Ironically, many of the 193 United Nations member states matter less to how the world works than non-state or unrecognized regions. Iraq’s Kurdish north has stabilized itself as a functioning state without the international community sanctioning its right to do so. As an island of commercial calm amidst a chaotic geopolitical sea, Iraqi Kurdistan has a flag, budget, constitution, democratically elected government, judicial system, defense forces and a dynamic economy. If freedom, equality, and liberty are Western values, Kurdistan’s current unconventional structure provides them in far greater degree than neighboring states (both recognized and unacknowledged) can offer.

To State or not to State?

If Dunbar is correct, then the number of states the world currently contains is already approaching the upper limit of a human brain’s capacity to process relationships. Technology, economics and warfare have enabled humans to develop a greater degree of geographic awareness of each other during the 20 th century than ever before, and the proliferation of states reflected that new awareness. But after the number of states grew beyond a comfortable size, something clicked inside the collective human neocortex. Regardless of language, ethnicity, or culture, very few of the current United Nations members speak idly about installing new states as part of their circle. Notwithstanding local conflicts (Israel-Palestine; Georgia-Abkhazia; Morocco-Western Sahara, and so on), Dunbar’s dictum tells us the global table is full.

Unlike the 20th century, when conflicts were often resolved by making new states or breaking up existing ones, the current times call for acknowledging human limitations in state organization and recognizing that other political forms of order (or disorder) will increasingly dominate the map. The constraints of our collective neocortex to handle more states suggest that non-state (or unrecognized state) structures will play more significant roles on the international stage than they have at previous times.

In the past, the most dominant nongovernment organizations who acted internationally did so, either explicitly or implicitly, on behalf of states. In the 21st century, informal institutions will act with self-determination in their own interests, either with or without the permission of other states. Both the energy corporations who fuel Kurdistan’s boom and the armed Sharia legislators of Al Qaeda’s Islamic State in Iraq and the Levant retain an interest in securing their writ of authority over as much terrain as possible. But these conglomerates and clans will neither seek nor receive formal international sanction for the ways and means they exercise governance.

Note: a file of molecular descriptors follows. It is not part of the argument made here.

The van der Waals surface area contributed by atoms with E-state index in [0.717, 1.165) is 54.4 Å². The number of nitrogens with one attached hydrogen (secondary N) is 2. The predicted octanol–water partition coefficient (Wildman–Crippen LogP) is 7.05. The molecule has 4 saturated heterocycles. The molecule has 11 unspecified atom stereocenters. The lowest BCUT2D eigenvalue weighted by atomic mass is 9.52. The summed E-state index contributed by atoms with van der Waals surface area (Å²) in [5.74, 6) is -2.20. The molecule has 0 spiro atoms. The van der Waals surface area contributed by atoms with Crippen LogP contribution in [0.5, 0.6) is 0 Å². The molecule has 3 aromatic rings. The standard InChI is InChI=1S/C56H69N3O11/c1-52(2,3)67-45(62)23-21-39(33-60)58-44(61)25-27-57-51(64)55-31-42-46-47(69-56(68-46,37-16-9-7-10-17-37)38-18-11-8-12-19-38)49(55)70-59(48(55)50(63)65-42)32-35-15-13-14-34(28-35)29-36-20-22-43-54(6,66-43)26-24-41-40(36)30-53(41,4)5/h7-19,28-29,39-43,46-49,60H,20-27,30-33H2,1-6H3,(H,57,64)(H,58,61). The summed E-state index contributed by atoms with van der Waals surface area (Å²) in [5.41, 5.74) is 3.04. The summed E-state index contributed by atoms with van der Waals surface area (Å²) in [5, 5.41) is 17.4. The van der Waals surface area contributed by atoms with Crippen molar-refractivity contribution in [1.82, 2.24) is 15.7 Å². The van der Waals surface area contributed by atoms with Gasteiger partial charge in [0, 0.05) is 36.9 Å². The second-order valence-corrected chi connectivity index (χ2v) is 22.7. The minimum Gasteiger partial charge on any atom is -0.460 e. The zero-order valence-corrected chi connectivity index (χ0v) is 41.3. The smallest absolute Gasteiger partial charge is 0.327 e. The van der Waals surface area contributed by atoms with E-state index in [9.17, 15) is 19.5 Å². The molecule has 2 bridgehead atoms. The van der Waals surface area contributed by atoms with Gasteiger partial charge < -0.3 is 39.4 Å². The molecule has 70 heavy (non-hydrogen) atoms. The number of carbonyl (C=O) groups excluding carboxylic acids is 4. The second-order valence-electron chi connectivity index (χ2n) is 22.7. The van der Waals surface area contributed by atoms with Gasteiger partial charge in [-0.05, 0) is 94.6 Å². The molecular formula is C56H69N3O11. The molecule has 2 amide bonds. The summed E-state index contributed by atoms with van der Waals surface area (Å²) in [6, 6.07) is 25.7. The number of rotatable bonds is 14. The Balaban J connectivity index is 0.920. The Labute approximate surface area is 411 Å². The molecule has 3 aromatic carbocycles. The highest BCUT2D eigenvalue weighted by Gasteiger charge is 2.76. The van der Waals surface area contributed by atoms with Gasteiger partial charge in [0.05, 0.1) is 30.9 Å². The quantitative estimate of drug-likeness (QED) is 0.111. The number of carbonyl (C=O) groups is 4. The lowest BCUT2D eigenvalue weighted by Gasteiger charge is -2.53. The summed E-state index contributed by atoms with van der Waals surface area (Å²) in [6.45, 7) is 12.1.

Not having an internationally recognized country does not preclude informal and unconventional entities from operating within the international system. On the contrary, informal entities are more nimble and flexible within their element of the international system than if they were states. Kurdish energy companies do easy business with larger multinationals, even as Al Qaeda Sunni radical fighters import resources from their Saudi, Egyptian, and Yemeni sympathizers.

Global security professionals owe Dunbar some thanks for reminding us of the limits of the international state system—and about why the system exists in the first place. But the British anthropologist also illuminates the 21st century’s enduring dilemma: states will need to balance their own interests not against only other states, but also within the context of what seem to be an unlimited number of informal and unconventional structures. Because these structures multiply according to Dunbar’s principles along geographic, economic, ethnic, cultural, and religious interests, each existing state will have to identify which informal institutions are most profitable to its state’s health and which are most threatening.

Whether or not the magic number of states is 150 or 193 does not matter. Dunbar’s work suggests that humans seek an ordered way of relating to each other in a manner they can understand. This exists not just with people, but also with states, which represent people. In the 20th century, those limited relationships that provided for and threatened a state’s order were mostly other states. But in the future, the relationships that matter to states will often include informal structures. It’s too bad Dunbar cannot offer more insight on how our fragile neocortexes could better handle the modern chaos.
David J. Danelo is the director of field research at the Foreign Policy Research Institute of Philadelphia.